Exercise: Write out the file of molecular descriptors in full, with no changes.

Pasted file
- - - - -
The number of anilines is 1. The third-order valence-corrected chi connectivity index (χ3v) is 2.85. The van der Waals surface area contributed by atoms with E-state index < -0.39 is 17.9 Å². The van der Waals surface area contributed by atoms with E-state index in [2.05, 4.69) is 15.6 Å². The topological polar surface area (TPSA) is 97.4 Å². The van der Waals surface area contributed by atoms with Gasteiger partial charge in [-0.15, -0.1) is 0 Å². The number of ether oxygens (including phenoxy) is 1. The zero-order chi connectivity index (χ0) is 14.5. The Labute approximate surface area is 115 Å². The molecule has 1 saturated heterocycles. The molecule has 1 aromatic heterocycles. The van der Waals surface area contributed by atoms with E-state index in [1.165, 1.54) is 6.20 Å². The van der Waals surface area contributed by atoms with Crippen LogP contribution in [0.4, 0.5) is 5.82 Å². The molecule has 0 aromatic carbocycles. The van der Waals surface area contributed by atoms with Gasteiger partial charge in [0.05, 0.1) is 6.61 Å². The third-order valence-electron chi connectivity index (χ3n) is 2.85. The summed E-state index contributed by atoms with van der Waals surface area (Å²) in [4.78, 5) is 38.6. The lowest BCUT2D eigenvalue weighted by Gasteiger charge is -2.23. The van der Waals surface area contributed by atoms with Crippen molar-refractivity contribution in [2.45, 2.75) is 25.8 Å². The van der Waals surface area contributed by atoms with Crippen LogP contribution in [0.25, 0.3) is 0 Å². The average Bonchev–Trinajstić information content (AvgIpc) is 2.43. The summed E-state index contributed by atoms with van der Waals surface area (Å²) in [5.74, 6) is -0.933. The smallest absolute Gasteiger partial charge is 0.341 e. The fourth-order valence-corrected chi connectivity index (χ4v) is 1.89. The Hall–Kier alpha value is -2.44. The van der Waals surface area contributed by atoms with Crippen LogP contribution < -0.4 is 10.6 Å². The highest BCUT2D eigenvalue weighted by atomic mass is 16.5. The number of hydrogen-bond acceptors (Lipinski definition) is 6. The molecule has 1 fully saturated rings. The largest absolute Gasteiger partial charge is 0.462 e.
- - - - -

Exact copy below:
The number of anilines is 1. The third-order valence-corrected chi connectivity index (χ3v) is 2.85. The van der Waals surface area contributed by atoms with E-state index < -0.39 is 17.9 Å². The van der Waals surface area contributed by atoms with E-state index in [2.05, 4.69) is 15.6 Å². The topological polar surface area (TPSA) is 97.4 Å². The van der Waals surface area contributed by atoms with Gasteiger partial charge in [-0.15, -0.1) is 0 Å². The number of ether oxygens (including phenoxy) is 1. The zero-order chi connectivity index (χ0) is 14.5. The Labute approximate surface area is 115 Å². The molecule has 1 saturated heterocycles. The molecule has 1 aromatic heterocycles. The van der Waals surface area contributed by atoms with E-state index in [1.165, 1.54) is 6.20 Å². The van der Waals surface area contributed by atoms with Crippen LogP contribution in [0.4, 0.5) is 5.82 Å². The molecule has 0 aromatic carbocycles. The van der Waals surface area contributed by atoms with Gasteiger partial charge in [0.05, 0.1) is 6.61 Å². The third-order valence-electron chi connectivity index (χ3n) is 2.85. The summed E-state index contributed by atoms with van der Waals surface area (Å²) in [4.78, 5) is 38.6. The lowest BCUT2D eigenvalue weighted by Gasteiger charge is -2.23. The van der Waals surface area contributed by atoms with Crippen molar-refractivity contribution in [2.45, 2.75) is 25.8 Å². The van der Waals surface area contributed by atoms with Crippen LogP contribution in [0.25, 0.3) is 0 Å². The average Bonchev–Trinajstić information content (AvgIpc) is 2.43. The summed E-state index contributed by atoms with van der Waals surface area (Å²) in [5.74, 6) is -0.933. The smallest absolute Gasteiger partial charge is 0.341 e. The fourth-order valence-corrected chi connectivity index (χ4v) is 1.89. The Hall–Kier alpha value is -2.44. The van der Waals surface area contributed by atoms with Crippen LogP contribution < -0.4 is 10.6 Å². The highest BCUT2D eigenvalue weighted by atomic mass is 16.5. The number of hydrogen-bond acceptors (Lipinski definition) is 6. The molecule has 1 fully saturated rings. The largest absolute Gasteiger partial charge is 0.462 e.